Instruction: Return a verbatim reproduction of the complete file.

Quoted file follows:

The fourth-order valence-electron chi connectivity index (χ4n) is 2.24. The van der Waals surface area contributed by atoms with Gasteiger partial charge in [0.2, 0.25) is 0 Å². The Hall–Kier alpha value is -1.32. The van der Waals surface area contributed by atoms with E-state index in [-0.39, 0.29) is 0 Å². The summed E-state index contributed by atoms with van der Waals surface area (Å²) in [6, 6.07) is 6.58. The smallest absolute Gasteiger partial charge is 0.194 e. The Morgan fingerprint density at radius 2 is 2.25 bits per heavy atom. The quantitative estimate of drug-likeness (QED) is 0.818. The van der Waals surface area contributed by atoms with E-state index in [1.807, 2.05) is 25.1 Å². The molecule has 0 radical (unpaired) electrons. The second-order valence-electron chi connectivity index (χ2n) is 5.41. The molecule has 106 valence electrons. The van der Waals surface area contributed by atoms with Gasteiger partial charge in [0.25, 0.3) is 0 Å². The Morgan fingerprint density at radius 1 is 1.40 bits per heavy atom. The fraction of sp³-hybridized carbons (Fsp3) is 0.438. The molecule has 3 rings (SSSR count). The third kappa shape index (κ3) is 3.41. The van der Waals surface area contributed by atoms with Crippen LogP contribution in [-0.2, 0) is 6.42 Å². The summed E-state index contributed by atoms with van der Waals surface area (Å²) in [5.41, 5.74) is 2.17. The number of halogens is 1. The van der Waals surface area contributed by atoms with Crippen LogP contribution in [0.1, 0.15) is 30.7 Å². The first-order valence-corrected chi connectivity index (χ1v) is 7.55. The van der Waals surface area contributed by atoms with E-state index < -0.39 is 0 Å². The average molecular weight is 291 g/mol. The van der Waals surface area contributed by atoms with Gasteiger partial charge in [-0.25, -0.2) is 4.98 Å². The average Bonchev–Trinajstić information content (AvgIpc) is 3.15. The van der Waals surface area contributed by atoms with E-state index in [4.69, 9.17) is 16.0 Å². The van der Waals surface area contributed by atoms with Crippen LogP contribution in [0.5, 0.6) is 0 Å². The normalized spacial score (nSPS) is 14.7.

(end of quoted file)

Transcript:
The fourth-order valence-electron chi connectivity index (χ4n) is 2.24. The van der Waals surface area contributed by atoms with Gasteiger partial charge in [0.2, 0.25) is 0 Å². The Hall–Kier alpha value is -1.32. The van der Waals surface area contributed by atoms with E-state index in [-0.39, 0.29) is 0 Å². The summed E-state index contributed by atoms with van der Waals surface area (Å²) in [6, 6.07) is 6.58. The smallest absolute Gasteiger partial charge is 0.194 e. The Morgan fingerprint density at radius 2 is 2.25 bits per heavy atom. The quantitative estimate of drug-likeness (QED) is 0.818. The van der Waals surface area contributed by atoms with E-state index in [1.807, 2.05) is 25.1 Å². The molecule has 0 radical (unpaired) electrons. The second-order valence-electron chi connectivity index (χ2n) is 5.41. The molecule has 106 valence electrons. The van der Waals surface area contributed by atoms with Gasteiger partial charge in [0.25, 0.3) is 0 Å². The Morgan fingerprint density at radius 1 is 1.40 bits per heavy atom. The fraction of sp³-hybridized carbons (Fsp3) is 0.438. The molecule has 3 rings (SSSR count). The third kappa shape index (κ3) is 3.41. The van der Waals surface area contributed by atoms with Crippen LogP contribution in [-0.2, 0) is 6.42 Å². The summed E-state index contributed by atoms with van der Waals surface area (Å²) in [5.41, 5.74) is 2.17. The number of halogens is 1. The van der Waals surface area contributed by atoms with Crippen LogP contribution in [0.1, 0.15) is 30.7 Å². The first-order valence-corrected chi connectivity index (χ1v) is 7.55. The van der Waals surface area contributed by atoms with E-state index < -0.39 is 0 Å². The average molecular weight is 291 g/mol. The van der Waals surface area contributed by atoms with Gasteiger partial charge in [-0.25, -0.2) is 4.98 Å². The average Bonchev–Trinajstić information content (AvgIpc) is 3.15. The van der Waals surface area contributed by atoms with E-state index in [4.69, 9.17) is 16.0 Å². The van der Waals surface area contributed by atoms with Crippen LogP contribution in [0.5, 0.6) is 0 Å². The normalized spacial score (nSPS) is 14.7.